Flask Interactive Web Application Development Tips

Sameer Mahajan
6 min readJun 8, 2023

Introduction

Any functionality you develop needs to be packaged and delivered as an application for end users to consume and use. The web application is a popular choice these days for its flexibility, interoperability, and accessibility. Flask is a micro framework written in Python for developing web applications. It is lightweight and still very rich in capability.

Here is a typical architecture of the Flask web app-based environment:

The web application is deployed on a remote server, even in the cloud. The end user interacts with it from a browser with javascript.

Flask Web App Architecture

Hello World

Learning any program starts with a simple ‘Hello World” program. Here is the hello world flask web app.

Insall flask as:

$ pip install Flask

Write a simple program as

from flask import Flask

app = Flask(__name__)

@app.route("/")
def hello_world():
return "<p>Hello, World!</p>"

in a file called hello.py Then run the program as

$ flask --app hello run --host=0.0.0.0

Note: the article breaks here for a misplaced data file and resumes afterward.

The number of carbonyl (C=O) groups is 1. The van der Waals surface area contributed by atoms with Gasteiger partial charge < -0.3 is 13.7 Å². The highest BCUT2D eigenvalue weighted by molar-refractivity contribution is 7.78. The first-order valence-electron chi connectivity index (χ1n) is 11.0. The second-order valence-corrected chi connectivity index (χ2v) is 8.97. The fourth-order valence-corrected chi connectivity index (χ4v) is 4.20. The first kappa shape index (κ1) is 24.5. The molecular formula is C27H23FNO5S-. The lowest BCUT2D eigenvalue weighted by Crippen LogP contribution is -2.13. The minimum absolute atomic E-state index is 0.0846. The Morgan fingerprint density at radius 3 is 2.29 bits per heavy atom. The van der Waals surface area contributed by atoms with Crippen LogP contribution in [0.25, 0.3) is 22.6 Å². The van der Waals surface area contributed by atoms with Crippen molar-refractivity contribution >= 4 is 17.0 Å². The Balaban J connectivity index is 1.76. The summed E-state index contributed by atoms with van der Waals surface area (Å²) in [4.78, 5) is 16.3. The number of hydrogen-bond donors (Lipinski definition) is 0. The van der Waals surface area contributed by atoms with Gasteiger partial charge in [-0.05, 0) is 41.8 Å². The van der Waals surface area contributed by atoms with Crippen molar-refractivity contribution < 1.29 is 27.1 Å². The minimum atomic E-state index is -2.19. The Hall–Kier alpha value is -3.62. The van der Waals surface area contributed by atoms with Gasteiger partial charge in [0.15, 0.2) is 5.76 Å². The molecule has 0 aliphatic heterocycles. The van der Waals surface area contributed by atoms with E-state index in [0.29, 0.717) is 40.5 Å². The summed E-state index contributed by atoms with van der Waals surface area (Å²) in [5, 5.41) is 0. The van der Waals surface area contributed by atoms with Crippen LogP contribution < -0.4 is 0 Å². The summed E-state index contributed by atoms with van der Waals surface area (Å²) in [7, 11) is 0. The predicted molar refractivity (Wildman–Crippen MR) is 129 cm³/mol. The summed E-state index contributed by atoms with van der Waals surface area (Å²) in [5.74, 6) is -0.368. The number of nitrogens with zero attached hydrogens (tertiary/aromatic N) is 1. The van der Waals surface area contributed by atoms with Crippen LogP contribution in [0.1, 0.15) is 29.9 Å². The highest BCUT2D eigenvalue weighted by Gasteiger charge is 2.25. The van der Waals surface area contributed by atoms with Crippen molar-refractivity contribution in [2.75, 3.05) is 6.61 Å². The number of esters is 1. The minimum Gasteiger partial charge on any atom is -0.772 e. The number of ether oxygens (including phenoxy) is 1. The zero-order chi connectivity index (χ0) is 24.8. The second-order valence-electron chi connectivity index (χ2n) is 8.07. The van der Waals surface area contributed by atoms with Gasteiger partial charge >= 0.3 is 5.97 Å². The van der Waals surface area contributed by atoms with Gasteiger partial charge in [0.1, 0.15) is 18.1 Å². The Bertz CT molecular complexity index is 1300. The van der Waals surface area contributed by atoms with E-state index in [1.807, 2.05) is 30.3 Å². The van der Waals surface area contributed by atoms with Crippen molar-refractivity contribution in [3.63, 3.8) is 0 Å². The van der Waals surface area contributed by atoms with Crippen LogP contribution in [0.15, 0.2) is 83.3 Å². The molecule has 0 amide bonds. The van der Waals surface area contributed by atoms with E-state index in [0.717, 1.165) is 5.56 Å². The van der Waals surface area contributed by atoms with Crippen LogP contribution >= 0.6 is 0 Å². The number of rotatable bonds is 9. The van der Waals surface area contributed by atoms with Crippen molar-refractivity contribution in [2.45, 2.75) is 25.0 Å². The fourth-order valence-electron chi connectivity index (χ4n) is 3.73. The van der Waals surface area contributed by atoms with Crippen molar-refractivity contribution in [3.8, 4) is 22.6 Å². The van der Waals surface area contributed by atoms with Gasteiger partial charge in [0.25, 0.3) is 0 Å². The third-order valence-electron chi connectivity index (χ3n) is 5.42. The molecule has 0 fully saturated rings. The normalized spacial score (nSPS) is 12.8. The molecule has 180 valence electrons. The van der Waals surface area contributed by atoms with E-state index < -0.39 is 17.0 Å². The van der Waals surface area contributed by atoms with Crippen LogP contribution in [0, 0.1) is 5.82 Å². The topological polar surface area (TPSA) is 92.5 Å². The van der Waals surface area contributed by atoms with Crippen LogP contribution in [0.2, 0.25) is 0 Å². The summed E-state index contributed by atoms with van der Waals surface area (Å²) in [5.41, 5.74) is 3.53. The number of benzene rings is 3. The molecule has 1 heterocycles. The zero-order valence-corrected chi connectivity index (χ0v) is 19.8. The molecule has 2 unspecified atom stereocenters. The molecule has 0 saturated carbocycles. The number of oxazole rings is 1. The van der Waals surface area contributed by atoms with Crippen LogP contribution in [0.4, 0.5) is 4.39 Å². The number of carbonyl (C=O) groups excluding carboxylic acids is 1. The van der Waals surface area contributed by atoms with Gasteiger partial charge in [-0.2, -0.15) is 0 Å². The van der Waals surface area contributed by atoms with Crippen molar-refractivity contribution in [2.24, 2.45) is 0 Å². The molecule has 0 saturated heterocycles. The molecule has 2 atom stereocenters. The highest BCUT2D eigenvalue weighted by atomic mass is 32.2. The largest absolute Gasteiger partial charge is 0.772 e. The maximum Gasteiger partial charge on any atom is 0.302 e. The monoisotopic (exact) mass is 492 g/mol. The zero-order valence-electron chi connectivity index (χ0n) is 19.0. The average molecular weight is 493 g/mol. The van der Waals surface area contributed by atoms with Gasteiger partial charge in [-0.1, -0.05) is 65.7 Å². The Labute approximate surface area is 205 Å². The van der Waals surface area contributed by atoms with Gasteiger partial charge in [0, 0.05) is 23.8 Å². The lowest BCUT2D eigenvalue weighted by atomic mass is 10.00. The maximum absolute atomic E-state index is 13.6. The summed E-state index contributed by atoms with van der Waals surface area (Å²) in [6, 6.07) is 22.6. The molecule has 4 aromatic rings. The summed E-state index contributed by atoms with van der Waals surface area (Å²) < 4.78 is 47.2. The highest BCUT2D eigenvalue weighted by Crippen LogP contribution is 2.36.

From your browser open the URL http://127.0.0.1:5000 and connect to your app to start interacting with it.

Various Components

Server-side code

Flask’s server-side code is in Python. Modern web applications use meaningful URLs to the liking of their users. The functions are bound to a URL using the route() decorator. E.g.

@app.route('/hello')
def hello():
return 'Hello, World'

here it is bound to the/hello URL. We can also pass an argument to the method while invoking it as:

@app.route('/hello/<name>')
def hello(name):
return 'Hello, ‘ + name

Here we are passing the name by invoking the hello method as http://127.0.0.1:5000/hello/Sameer so that it will greet us with our name like Sameer here.

HTML

Dynamic web applications also have static content and it comes from HTML templates. Flask configures the Jinja2 template engine for us automatically. Templates can be used to generate any type of text file. For web applications, we will primarily be generating HTML pages, but we can also generate markdown, plain text for emails, and anything else. To render a template we can use the render_template() method. All we have to do is provide the name of the template and the variables we want to pass to the template engine as keyword arguments. We put all the templates in a folder named “templates”. Here’s a simple example of how to render a template:

from flask import render_template

@app.route('/hello/')
@app.route('/hello/<name>')
def hello(name=None):
return render_template('hello.html', name=name)

templates/hello.html

<!doctype html>
<title>Hello from Flask</title>
<h1>Hello {{ name }}!</h1>

Active Javascript

Javascript code makes the client side interactive. It is either embedded in HTML or stored in static/js folder and pointed to by the script tag of HTML, src attribute specifying the file location. One thing to note here is that the javascript execute in a browser environment in this case which is a lot different from node.js or any other server-side framework.